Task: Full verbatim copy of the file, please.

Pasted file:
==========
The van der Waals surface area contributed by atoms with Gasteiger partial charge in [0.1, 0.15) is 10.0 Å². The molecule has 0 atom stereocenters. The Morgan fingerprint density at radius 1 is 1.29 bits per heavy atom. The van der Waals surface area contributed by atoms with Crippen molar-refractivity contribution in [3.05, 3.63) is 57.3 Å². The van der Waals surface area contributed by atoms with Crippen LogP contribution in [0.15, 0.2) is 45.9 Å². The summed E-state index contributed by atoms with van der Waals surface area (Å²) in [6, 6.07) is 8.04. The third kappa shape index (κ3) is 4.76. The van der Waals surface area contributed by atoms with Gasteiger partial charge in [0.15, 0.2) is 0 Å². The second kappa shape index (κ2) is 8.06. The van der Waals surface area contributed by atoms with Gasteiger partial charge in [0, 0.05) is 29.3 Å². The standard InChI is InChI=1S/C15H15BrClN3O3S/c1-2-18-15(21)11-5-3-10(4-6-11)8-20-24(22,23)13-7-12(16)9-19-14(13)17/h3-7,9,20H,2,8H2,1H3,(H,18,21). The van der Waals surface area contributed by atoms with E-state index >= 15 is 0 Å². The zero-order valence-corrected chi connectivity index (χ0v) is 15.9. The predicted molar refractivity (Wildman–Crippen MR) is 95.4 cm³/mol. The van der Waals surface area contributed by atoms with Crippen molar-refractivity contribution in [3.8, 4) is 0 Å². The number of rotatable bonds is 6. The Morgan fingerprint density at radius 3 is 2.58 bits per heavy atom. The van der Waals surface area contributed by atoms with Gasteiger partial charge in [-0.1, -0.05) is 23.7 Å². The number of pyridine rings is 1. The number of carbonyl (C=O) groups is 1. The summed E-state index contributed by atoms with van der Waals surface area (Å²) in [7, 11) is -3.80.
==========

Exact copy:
The van der Waals surface area contributed by atoms with Gasteiger partial charge in [0.1, 0.15) is 10.0 Å². The molecule has 0 atom stereocenters. The Morgan fingerprint density at radius 1 is 1.29 bits per heavy atom. The van der Waals surface area contributed by atoms with Crippen molar-refractivity contribution in [3.05, 3.63) is 57.3 Å². The van der Waals surface area contributed by atoms with Crippen LogP contribution in [0.15, 0.2) is 45.9 Å². The summed E-state index contributed by atoms with van der Waals surface area (Å²) in [6, 6.07) is 8.04. The third kappa shape index (κ3) is 4.76. The van der Waals surface area contributed by atoms with Gasteiger partial charge in [0.15, 0.2) is 0 Å². The second kappa shape index (κ2) is 8.06. The van der Waals surface area contributed by atoms with Gasteiger partial charge in [0, 0.05) is 29.3 Å². The standard InChI is InChI=1S/C15H15BrClN3O3S/c1-2-18-15(21)11-5-3-10(4-6-11)8-20-24(22,23)13-7-12(16)9-19-14(13)17/h3-7,9,20H,2,8H2,1H3,(H,18,21). The van der Waals surface area contributed by atoms with E-state index >= 15 is 0 Å². The zero-order valence-corrected chi connectivity index (χ0v) is 15.9. The predicted molar refractivity (Wildman–Crippen MR) is 95.4 cm³/mol. The van der Waals surface area contributed by atoms with Crippen molar-refractivity contribution in [3.8, 4) is 0 Å². The number of rotatable bonds is 6. The Morgan fingerprint density at radius 3 is 2.58 bits per heavy atom. The van der Waals surface area contributed by atoms with Gasteiger partial charge in [-0.1, -0.05) is 23.7 Å². The number of pyridine rings is 1. The number of carbonyl (C=O) groups is 1. The summed E-state index contributed by atoms with van der Waals surface area (Å²) in [7, 11) is -3.80.